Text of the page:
Disenthralling the DigitalI have been involved in helping folk who work in education settings make sense of and make use of various bits of digital stuff since the late 1970's. This project is about assembling a bunch of ideas that have emerged from that work and adapting and adjusting them as the saga of using computing and related technologies in formal education settings plays out.
Disenthralling is a term that Ken Robinson brought back into voguespeaking at the 2010 TED conference. He drew attention to the word that Abraham Lincoln used in an 1862 speech to Congress in which he1said:
The dogmas of the quiet past, are inadequate to the stormy present. The occasion is piled high with difficulty, and we must rise—with the occasion. As our case is new, so we must think anew, and act anew. We must disenthrall ourselves, and then we shall save our country.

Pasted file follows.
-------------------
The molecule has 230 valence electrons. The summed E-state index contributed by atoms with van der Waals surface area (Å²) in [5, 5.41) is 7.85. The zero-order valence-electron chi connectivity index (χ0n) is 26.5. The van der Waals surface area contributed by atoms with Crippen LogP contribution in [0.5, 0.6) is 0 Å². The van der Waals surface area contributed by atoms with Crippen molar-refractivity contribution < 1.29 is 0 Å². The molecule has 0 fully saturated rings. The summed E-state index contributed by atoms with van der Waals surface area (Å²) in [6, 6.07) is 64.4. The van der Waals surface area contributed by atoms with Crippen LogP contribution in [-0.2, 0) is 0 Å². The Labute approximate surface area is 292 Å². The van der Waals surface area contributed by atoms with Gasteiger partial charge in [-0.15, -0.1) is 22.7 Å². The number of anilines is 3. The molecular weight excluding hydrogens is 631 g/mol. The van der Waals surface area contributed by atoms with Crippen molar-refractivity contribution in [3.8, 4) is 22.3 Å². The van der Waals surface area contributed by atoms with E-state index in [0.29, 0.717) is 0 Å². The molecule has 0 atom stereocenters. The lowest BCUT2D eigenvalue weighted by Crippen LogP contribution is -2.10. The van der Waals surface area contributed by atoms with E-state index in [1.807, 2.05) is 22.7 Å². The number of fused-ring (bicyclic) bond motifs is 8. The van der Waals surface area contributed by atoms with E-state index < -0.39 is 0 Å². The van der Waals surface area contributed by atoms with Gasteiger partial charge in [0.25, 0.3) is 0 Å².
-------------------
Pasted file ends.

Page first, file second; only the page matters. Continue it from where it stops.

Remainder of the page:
Education has been in the thrall of various digital technologies since the 1980's. So entrenched are thepatternsby which schools and school systems engage with these technologies that you can reliably predict what schools will do long before any new technology hits the market. The termdogmasis perhaps a little strong but what has informed schooling and computing and related technologies for a long time is a good place to start
This project is intended to both disrupt the thinking that sustains what has gone on in schools for the past thirty years and to offer ways of thinking and acting differently. The project is made up of little chunks or blocks or argument that are, hopefully, usefully interlinked on this site. I likeHugh MacLeod's notion ofcube grenades2:
small objects that you “throw” in there in order to cause some damage- to start a conversation, to spread an idea etc.
One of the first grenades is a draft chapter in a forthcoming edited collection. There was a small grenade that preceded it. More to follow.